I'm really excited for results day. Think about all the effort it took to get here.
All the hard graft, all those late nights revising. The Sundays practising exam questions, the tweaking of coursework. Checking Twitter and Facebook groups for inside information.
Then the heart palpitations of queueing up for the exam hall, absorbing the last-minute pep talk, glaring at the under-prepared, rolling eyes at the know-it-alls, before starting the shift in the greenhouse – sorry, sports hall.
Followed by coming out and immediately comparing and contrasting questions and answers. Mentally cursing at everyone else’s multiple choice answers (“of course it was bloody B”). Knowing that there really was nothing else that could be done.
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I’m not talking about pupils here, you understand, I am talking about the effort put in by the teachers.
In today’s education system, we live every moment of the exams with our classes. We plan the revision, practice the questions to get model answers, stress over the questions, feel the pain of wrong answers and experience the helplessness of knowing what’s done is done.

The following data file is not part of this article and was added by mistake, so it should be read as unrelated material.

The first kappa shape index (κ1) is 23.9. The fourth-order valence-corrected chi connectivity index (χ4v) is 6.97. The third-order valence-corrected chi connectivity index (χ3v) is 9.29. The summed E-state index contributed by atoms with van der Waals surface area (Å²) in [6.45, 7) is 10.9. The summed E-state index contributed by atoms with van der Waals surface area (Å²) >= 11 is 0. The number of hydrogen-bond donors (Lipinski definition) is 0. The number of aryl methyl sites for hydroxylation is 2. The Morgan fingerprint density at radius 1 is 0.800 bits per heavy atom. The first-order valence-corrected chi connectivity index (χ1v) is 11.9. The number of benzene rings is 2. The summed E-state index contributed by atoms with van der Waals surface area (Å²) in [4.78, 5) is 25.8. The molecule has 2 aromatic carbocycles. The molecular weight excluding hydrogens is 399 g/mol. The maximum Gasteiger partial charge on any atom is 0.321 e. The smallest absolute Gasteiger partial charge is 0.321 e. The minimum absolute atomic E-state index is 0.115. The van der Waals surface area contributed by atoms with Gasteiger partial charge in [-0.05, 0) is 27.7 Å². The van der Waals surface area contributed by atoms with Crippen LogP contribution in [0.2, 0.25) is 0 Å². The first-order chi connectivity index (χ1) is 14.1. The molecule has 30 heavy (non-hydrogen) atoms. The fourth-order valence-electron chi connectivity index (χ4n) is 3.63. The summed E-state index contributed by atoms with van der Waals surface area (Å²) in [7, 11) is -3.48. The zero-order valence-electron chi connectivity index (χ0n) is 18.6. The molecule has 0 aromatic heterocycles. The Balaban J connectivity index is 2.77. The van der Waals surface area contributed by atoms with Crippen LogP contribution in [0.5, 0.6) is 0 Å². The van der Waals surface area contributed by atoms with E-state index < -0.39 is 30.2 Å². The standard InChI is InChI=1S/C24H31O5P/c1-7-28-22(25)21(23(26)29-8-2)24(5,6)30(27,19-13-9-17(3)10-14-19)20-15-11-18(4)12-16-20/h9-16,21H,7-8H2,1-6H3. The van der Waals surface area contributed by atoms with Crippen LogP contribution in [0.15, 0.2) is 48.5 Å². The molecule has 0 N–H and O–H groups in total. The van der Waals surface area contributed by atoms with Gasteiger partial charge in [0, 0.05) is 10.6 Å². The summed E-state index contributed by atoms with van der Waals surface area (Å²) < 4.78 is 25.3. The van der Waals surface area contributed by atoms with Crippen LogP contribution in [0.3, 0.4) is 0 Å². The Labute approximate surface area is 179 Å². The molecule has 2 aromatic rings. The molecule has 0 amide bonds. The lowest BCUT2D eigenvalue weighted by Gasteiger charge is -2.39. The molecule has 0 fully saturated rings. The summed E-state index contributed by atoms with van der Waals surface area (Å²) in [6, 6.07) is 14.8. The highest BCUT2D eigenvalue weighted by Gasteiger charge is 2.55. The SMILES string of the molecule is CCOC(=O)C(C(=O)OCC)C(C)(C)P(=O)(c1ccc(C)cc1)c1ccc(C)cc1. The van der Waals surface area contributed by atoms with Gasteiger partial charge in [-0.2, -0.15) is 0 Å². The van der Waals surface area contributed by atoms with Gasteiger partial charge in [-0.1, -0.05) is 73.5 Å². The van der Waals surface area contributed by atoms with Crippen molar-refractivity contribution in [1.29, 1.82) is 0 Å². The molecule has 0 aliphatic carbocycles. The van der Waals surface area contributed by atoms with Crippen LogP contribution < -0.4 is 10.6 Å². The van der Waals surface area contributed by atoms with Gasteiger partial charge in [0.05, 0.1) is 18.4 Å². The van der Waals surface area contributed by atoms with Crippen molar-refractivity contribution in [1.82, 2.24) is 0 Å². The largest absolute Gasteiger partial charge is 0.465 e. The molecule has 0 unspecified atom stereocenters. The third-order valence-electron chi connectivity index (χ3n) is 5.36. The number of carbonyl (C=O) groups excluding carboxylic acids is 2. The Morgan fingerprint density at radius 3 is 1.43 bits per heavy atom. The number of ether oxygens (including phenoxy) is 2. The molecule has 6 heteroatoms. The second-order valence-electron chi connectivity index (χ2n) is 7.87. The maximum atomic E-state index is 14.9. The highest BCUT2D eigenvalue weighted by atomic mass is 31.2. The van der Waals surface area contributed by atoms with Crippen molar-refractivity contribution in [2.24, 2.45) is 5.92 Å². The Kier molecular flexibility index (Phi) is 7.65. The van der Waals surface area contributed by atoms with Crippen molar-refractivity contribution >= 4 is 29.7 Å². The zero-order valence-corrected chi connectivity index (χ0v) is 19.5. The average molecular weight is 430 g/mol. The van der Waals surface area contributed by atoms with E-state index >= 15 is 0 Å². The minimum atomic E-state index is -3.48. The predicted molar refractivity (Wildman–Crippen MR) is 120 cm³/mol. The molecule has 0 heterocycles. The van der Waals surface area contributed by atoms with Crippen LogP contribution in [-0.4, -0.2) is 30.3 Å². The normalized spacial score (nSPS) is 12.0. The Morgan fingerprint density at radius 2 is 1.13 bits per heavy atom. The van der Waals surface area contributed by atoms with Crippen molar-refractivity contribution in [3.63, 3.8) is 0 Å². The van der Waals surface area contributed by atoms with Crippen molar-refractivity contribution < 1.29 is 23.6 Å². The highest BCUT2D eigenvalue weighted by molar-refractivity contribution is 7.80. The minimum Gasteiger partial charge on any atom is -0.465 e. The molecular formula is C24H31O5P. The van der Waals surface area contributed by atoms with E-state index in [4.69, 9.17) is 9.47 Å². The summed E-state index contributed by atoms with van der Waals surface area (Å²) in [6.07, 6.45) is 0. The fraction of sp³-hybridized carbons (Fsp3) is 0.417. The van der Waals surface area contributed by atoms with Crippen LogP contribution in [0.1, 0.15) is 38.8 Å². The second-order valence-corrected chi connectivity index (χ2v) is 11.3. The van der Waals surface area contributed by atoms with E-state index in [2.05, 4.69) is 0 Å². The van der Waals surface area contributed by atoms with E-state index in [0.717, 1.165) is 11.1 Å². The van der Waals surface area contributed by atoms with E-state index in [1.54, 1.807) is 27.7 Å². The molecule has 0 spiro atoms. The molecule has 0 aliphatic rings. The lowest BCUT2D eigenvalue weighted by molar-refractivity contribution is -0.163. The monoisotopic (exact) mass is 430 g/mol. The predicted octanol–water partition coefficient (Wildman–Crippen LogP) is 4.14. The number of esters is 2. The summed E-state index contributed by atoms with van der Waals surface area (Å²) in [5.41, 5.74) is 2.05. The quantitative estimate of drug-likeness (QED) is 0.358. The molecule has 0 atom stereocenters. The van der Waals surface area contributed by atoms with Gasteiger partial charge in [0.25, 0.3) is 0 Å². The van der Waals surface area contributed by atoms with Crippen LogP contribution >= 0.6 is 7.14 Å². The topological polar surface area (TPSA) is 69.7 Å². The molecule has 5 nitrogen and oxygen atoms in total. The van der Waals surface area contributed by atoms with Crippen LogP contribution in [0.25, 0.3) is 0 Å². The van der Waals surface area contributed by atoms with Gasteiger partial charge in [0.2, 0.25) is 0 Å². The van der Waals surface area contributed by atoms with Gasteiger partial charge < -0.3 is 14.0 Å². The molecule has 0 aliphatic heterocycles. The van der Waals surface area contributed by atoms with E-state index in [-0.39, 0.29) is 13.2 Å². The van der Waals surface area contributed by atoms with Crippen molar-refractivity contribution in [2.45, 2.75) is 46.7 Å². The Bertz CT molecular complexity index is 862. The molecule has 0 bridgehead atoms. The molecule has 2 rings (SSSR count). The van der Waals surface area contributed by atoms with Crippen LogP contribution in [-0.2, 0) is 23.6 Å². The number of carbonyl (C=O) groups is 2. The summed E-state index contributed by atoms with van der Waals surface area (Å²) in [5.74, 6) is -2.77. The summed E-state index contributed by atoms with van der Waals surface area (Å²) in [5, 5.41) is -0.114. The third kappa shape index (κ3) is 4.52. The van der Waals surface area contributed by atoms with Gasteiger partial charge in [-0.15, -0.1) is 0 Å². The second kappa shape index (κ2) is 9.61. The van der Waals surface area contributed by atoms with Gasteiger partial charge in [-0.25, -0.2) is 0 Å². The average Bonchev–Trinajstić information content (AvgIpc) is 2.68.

So much hinges on it for us now: the classes you are allocated to teach the next year, bragging rights, the avoidance of the head calling you into his office in September to ask “What exactly have you been doing for the last two years?”, the nature of a performance management meeting, parental praise or a very public Facebook hanging…
I always tell my classes that they need to put the effort in, because “I already have my degree in ICT, so you need to be the ones that are putting the effort in, as these results are with you for life”.
Let’s be honest: this couldn't be further away from the truth.
GCSE results day fears
When I took my GCSEs 15 years ago. my teachers were clear that if I failed I would have reaped what I had sown. Mock exams, I feel, were designed for the sole purpose of kicking one's butt into gear.
Now, pupil failure is simply not an option for teachers. No matter how closely you have tracked them, how well you have taught them, how many holiday and after-school interventions you arranged, how many letters home you send or the number of times you begged the pupil to engage...if you have a pupil who has horse-to-water syndrome and fails then that’s on you, the teacher.
On Thursday, I will be just as nervous as my pupils. I always am. That used to be because I wanted the best for them and their future, whereas now I need those results just as much as they do.
Nikki Cunningham-Smith is an assistant headteacher in Gloucestershire